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#TodaysMeet SOL Encouragement

TodaysMeetA little over a week ago, I wrote a post about different ways to use TodayMeet in the classroom.  Well I have run across another one thanks to Ms. Armstrong and Mrs. Edelblut at Seven Pines Elementary.  They are using TodaysMeet as a means of having teachers, parents, and family members give words of encouragement to the students before they take their big SOL and HATs Tests.  Every morning before the students take their test, they will visit the website as a class to read the words of wisdom.

You can do this too!  It is super easy!  Just go to TodayMeet.com, name your “chat room,” and pick how long you want the website to be open: 2, 8, or 12 hours, one day, one week, or one month.  After you have created the website, share it out with all your teacher colleagues, your students’ parents, or anyone else you think your students might enjoy hearing from to wish your class words of encouragement.  (Hint: You get to make up your name when posting, so famous people stopping by isn’t out of the question!  Ha!)

Here’s a screenshot from one class:
Screen shot 2013-05-13 at 3.00.13 PM

#TodaysMeet Ideas

TodaysMeetTodaysMeet is an awesome website that allows “backchannel” communication among the users. The website defines itself as a website to “encourage the room to use the live stream to make comments, ask questions, and use that feedback to tailor your presentation, sharpen your points, and address audience needs.” The creator simply goes to the website and creates a “chat room” by making a name and picking how long to have the website be active. The website can be open from 2, 8, or 12 hours, one day, one week, or one month. After the time period is over, the website will be reset.  Once created, the website is simply shared with the people you want in the “chat room.” The users enter their name, and start chatting. I have used this website during many of my conference presentations because it gives the audience a way to ask questions without stopping the conversations that might be occurring.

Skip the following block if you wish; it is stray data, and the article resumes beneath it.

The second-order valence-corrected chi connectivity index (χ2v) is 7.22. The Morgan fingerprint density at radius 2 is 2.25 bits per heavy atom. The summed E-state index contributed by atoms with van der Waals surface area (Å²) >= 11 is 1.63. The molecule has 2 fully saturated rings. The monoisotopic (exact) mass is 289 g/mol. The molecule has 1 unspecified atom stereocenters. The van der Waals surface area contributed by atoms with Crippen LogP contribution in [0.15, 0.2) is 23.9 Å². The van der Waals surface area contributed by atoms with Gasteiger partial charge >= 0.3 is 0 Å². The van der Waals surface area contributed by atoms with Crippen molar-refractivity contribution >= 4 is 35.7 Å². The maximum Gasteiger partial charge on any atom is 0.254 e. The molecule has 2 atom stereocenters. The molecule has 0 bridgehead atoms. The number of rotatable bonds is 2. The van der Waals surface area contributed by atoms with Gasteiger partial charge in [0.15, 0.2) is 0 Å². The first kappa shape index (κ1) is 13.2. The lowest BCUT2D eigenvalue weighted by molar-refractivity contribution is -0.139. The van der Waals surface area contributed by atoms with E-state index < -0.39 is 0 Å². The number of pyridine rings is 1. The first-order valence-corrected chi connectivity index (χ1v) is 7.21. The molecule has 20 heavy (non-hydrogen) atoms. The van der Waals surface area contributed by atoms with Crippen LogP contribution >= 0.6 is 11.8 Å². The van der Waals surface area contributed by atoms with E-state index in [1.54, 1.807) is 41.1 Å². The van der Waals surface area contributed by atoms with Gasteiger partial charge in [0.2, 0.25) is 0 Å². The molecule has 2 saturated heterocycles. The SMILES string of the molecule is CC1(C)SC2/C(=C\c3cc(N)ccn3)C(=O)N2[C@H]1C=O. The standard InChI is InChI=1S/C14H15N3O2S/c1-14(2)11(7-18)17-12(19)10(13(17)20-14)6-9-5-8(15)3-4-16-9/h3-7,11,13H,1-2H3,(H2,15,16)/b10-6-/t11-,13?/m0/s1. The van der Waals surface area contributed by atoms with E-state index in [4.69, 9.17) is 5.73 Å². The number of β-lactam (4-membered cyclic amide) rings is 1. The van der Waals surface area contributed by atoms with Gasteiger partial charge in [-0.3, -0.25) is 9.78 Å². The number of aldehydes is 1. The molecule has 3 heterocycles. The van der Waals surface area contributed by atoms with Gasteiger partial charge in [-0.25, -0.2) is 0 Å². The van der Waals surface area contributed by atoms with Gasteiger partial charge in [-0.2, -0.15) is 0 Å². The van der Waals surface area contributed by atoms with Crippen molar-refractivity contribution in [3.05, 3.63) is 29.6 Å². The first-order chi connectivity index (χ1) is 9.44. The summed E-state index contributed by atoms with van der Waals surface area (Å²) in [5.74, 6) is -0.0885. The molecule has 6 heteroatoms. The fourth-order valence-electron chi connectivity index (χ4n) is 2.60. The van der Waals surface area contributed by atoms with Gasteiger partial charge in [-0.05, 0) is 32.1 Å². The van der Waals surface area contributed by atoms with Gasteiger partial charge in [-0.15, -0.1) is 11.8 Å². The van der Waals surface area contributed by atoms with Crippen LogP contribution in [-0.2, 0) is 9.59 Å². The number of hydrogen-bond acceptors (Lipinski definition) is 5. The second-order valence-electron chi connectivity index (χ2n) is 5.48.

Teaching with students is essentially the same thing. Why not give the students an opportunity to ask questions during class discussions that can be saved for a later date to be answered? This could also be a great way to help drive conversations or help give an outlet to students who have many questions that need to be answered.

Here are a couple of ways that I have seen Today’s Meet being used as well:
1. Reading Questions: During Literacy Rotations or during whole class discussions about books or topics being discussed, students can ask others about what is going on in the book. This could be a great way to review what has been read, or to help the students who may have missed what is happening.

2. “Jeopardy” Game: Make a game out of review or new content by asking questions to the whole class or to teams sharing a computer. The first team to type in their answer correctly wins the points. Because the conversation using Today’s Meet is realtime, it makes it easy to know what team “buzzes in” first.

3. Watching a Video: This is my personal favorite and loved using this. Richard Byrne also talked about this in one of his blog posts. Watching a video in the class can be great, but how do you know if the students are really paying attention to the content? I like to display the video on one side of my Promethean Board while I had my “backchannel” discussion going on the other side of the board. Throughout the video the students “talked” about what they were watching throughout the video.

Have anymore ways you think TodaysMeet could be used in the classroom? Please comment and let me know!

Todays Meet

Todays Meet is a backchannel website that allows teachers to generate classroom conversations without the worry of calling on individual students to answer questions. Every student has a voice at once to ask or answer questions. Basically is like a “chat room” similar to Edmodo or Twitter where students can easily interact digitally.

Last night, I met a teacher, Mr. Thornton @mthornton78, through Twitter who teaches 3rd grade in Charlottesville, VA. His class is finishing up their unit on Ancient Rome, and we have just finished. We decided to have a quick meet up on Todays Meet having my students ask review questions about Ancient Rome to his class. It was great seeing the interactions between the two classes and seeing the Ancient Rome conversation spill over into Ancient Greece as well.

My class can’t wait to meet up again through Todays Meet and then move on to meeting up through Skype!

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